To the best of my knowledge, it was only in Ramle and Lod that Arab residents were forced to leave because

1.  They opened a hot war against the Hagana and

2.  They actively threatened strategically important sites and roads, particularly the approach to Jerusalem.

In other areas such as Yafo, kibbutzim in parts of the Galil and the hill country, and parts of West Jerusalem, in large part, the Jews adopted scare tactics in these areas because the Arab press and political elite were persistent in their messaging that this was to be a war of annihilation.

Thus, Israel was fighting not a war of independence, but one of survival.

However, lest the haters claim otherwise, in Haifa for example, the senior Jewish official there as well as the Hagana’s high command, drove through the Arab section of the city with a loudspeaker on April 26, 1948 (the State of Israel had STILL not been declared!!!), calling out in Arabic to the residents of his city to remain on their land and in their homes. A communique issued by the Haifa headquarters of the British police noted, “Every effort is being made by the Jews to persuade the Arab populace to stay and carry on with their normal lives, to get their shops and businesses open and to be assured that their lives and interests will be safe.” (see point 4 below)

For their part, Arab leaders of the paramilitary forces, and the forces of Syria, were blunt in their announcements that they wanted Arabs to leave these areas so that the Arab armies would have a clear field in which to initiate their genocide of the Jews.

In the words of the Nuri Said, Iraqi Prime Minister, “We will smash the country with our guns and obliterate every place the Jews seek shelter in (he estimated it would take 6-8 weeks to wipe out the Jews). The Arabs should conduct their wives and children to safe areas until the fighting has died down.”

In 1953, the Jordanian newspaper Al Urdun wrote, “For the flight and fall of the other villages it is our leaders who are responsible because of their dissemination of rumors exaggerating Jewish crimes and describing them as atrocities in order to inflame the Arabs…. By spreading rumours of Jewish atrocities, killings of women and children etc., they instilled fear and terror in the hearts of the Arabs in Palestine, until they fled leaving their homes and properties to the enemy.”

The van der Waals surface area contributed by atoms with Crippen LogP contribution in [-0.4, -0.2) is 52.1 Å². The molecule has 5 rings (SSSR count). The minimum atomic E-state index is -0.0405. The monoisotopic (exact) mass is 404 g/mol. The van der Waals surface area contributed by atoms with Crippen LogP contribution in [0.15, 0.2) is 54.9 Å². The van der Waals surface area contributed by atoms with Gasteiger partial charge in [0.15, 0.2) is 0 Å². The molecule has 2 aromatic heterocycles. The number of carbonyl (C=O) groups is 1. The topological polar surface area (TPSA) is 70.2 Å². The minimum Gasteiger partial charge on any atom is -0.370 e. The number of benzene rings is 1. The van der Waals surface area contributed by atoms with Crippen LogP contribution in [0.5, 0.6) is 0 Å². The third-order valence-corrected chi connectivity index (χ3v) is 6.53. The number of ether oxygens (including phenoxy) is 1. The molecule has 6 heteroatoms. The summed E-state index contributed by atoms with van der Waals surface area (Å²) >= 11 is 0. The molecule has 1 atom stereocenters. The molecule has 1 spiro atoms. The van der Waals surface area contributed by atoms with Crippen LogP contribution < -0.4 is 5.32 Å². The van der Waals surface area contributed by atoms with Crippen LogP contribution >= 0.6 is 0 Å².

Nothing like hearing it from the horse’s mouth…….

Other than that:

1.  Israel employed defensive actions to hold the territory assigned to it by the United Nations. Against 7 Arab armies explicitly promising a genocide.

2.  As mentioned above, part of that defensive action included driving Arab civilians from their homes in a few Arab villages located at strategically important sites or sitting upon major arteries, especially the road to Jerusalem.

3.  The above Hagana actions were both legal and commonplace in war since time immemorial (Muhammad is praised for doing the same thing to Jewish villages near Mecca before he besieged it).

4.  The REAL cause of the refugees’ flight was the Arab invasion. Had there been no war, there would have been no refugees. This is evidenced by peaceful Arabs who stayed in Israel and became citizens of Israel and who prospered (approximately 170,000 in 1949, now in excess of 2,000,000).

Today, Arab Israelis serve as members of parliament (the Knesset), faculty in universities, highly educated professionals in just about every field of endeavour, and enjoy a standard of living, political and personal freedom, and economic opportunity unparalleled anywhere in the Arab world.

Arab “Palestine” and the notion of “palestinianism”  and its (now) 7 million “refugees” is nowt but the Arab-Israeli conflict by its current name and a rallying call to closet non-Muslim and/or Arab anti-semites to profess public hatred of Jews and Israel which 21st century mores generally proscribe.

As Isa Blagden (The Crown of Life, 1869) stated, ” If a lie is only printed often enough it becomes a quasi-truth and if such a truth is repeated often enough, it becomes an article of belief, a dogma and men will die for it.”

The Tiferet Yisrael Synagogue destruction by Jordanian army in 1948 war